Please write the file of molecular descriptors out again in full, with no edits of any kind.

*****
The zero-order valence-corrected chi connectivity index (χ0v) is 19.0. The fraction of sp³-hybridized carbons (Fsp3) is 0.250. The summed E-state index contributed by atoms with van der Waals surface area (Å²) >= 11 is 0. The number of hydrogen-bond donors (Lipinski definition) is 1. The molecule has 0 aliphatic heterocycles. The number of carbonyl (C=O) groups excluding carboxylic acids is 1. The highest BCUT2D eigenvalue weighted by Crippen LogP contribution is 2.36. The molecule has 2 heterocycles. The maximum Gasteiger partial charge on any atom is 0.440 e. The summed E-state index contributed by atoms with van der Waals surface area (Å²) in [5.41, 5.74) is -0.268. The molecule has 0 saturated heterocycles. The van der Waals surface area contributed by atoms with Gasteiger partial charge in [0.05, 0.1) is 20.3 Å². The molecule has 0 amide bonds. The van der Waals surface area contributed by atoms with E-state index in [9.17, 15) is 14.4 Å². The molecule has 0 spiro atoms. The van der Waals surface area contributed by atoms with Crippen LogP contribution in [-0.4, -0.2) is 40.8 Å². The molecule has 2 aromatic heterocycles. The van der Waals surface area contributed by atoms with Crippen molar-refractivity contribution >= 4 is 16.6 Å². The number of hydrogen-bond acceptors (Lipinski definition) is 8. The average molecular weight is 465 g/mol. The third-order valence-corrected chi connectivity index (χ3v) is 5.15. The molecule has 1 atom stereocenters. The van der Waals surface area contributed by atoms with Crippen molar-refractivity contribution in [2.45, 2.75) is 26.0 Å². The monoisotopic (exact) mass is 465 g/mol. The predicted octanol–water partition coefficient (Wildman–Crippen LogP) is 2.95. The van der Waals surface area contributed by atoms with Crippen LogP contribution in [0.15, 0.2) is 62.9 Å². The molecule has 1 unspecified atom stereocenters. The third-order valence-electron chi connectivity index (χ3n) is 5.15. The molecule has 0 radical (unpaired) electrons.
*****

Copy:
The zero-order valence-corrected chi connectivity index (χ0v) is 19.0. The fraction of sp³-hybridized carbons (Fsp3) is 0.250. The summed E-state index contributed by atoms with van der Waals surface area (Å²) >= 11 is 0. The number of hydrogen-bond donors (Lipinski definition) is 1. The molecule has 0 aliphatic heterocycles. The number of carbonyl (C=O) groups excluding carboxylic acids is 1. The highest BCUT2D eigenvalue weighted by Crippen LogP contribution is 2.36. The molecule has 2 heterocycles. The maximum Gasteiger partial charge on any atom is 0.440 e. The summed E-state index contributed by atoms with van der Waals surface area (Å²) in [5.41, 5.74) is -0.268. The molecule has 0 saturated heterocycles. The van der Waals surface area contributed by atoms with Gasteiger partial charge in [0.05, 0.1) is 20.3 Å². The molecule has 0 amide bonds. The van der Waals surface area contributed by atoms with E-state index in [9.17, 15) is 14.4 Å². The molecule has 0 spiro atoms. The van der Waals surface area contributed by atoms with Crippen LogP contribution in [-0.4, -0.2) is 40.8 Å². The molecule has 2 aromatic heterocycles. The van der Waals surface area contributed by atoms with Crippen molar-refractivity contribution >= 4 is 16.6 Å². The number of hydrogen-bond acceptors (Lipinski definition) is 8. The average molecular weight is 465 g/mol. The third-order valence-corrected chi connectivity index (χ3v) is 5.15. The molecule has 1 atom stereocenters. The van der Waals surface area contributed by atoms with Crippen molar-refractivity contribution in [2.45, 2.75) is 26.0 Å². The monoisotopic (exact) mass is 465 g/mol. The predicted octanol–water partition coefficient (Wildman–Crippen LogP) is 2.95. The van der Waals surface area contributed by atoms with Crippen LogP contribution in [0.15, 0.2) is 62.9 Å². The molecule has 1 unspecified atom stereocenters. The third-order valence-electron chi connectivity index (χ3n) is 5.15. The molecule has 0 radical (unpaired) electrons.